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IMF Executive Board Concludes 2017 Article IV Consultation for Mongolia

Author(s):
International Monetary Fund. Asia and Pacific Dept
Published Date:
May 2017
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On May 24, 2017, the Executive Board of the International Monetary Fund (IMF) concluded the 2017 Article IV Consultation1 with Mongolia.

Mongolia’s longer-term prospects are promising given its large natural resources. In recent years, however, the economy has faced substantial challenges, as external shocks and expansionary fiscal and monetary policies have compounded structural weaknesses. The new government that took office in 2016 has expressed a strong commitment to strengthen macro policies and implement structural reforms in order to stabilize the economy and lay the basis for sustainable, inclusive growth in the future.

Mongolia remains heavily exposed to external shocks, given its export profile, and a key challenge will be to avoid the boom-bust cycles of the past. The discussions thus focused on improving the fiscal framework and strengthening policy discipline, complemented by structural reforms to boost diversification and competitiveness and by efforts to strengthen and better target the social safety net.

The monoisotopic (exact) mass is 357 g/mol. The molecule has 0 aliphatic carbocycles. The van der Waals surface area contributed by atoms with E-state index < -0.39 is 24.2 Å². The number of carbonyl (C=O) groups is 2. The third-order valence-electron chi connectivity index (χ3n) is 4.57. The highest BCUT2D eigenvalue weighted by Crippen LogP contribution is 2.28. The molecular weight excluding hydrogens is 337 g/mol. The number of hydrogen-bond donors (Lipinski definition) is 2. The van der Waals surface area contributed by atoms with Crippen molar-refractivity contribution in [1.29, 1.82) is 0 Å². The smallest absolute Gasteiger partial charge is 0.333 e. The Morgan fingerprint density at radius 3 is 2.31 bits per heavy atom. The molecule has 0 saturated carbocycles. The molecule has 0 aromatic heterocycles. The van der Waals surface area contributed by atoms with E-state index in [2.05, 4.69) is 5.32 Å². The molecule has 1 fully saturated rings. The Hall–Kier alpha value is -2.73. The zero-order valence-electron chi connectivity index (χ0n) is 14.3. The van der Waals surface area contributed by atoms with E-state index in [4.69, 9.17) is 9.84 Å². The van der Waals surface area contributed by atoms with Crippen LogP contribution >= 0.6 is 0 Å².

Executive Board Assessment2

Executive Directors noted that Mongolia had been hit hard by the fall in commodity prices and a slowdown in key export markets. Efforts to offset the impact of these external shocks through expansionary policies had proved unsustainable, leading to large fiscal deficits, high and rising debt and a fall in international reserves. Directors commended the new government for a strong commitment to restore stability and lay the foundations for sustained, rapid, and inclusive growth through sound macroeconomic policies and structural reforms, as reflected in its Economic Recovery Plan. Coordinated financial assistance from development partners, sizeable fiscal adjustment and continued engagement with private creditors will help restore debt sustainability as envisaged under the program to be supported by the IMF’s Extended Fund Facility Arrangement.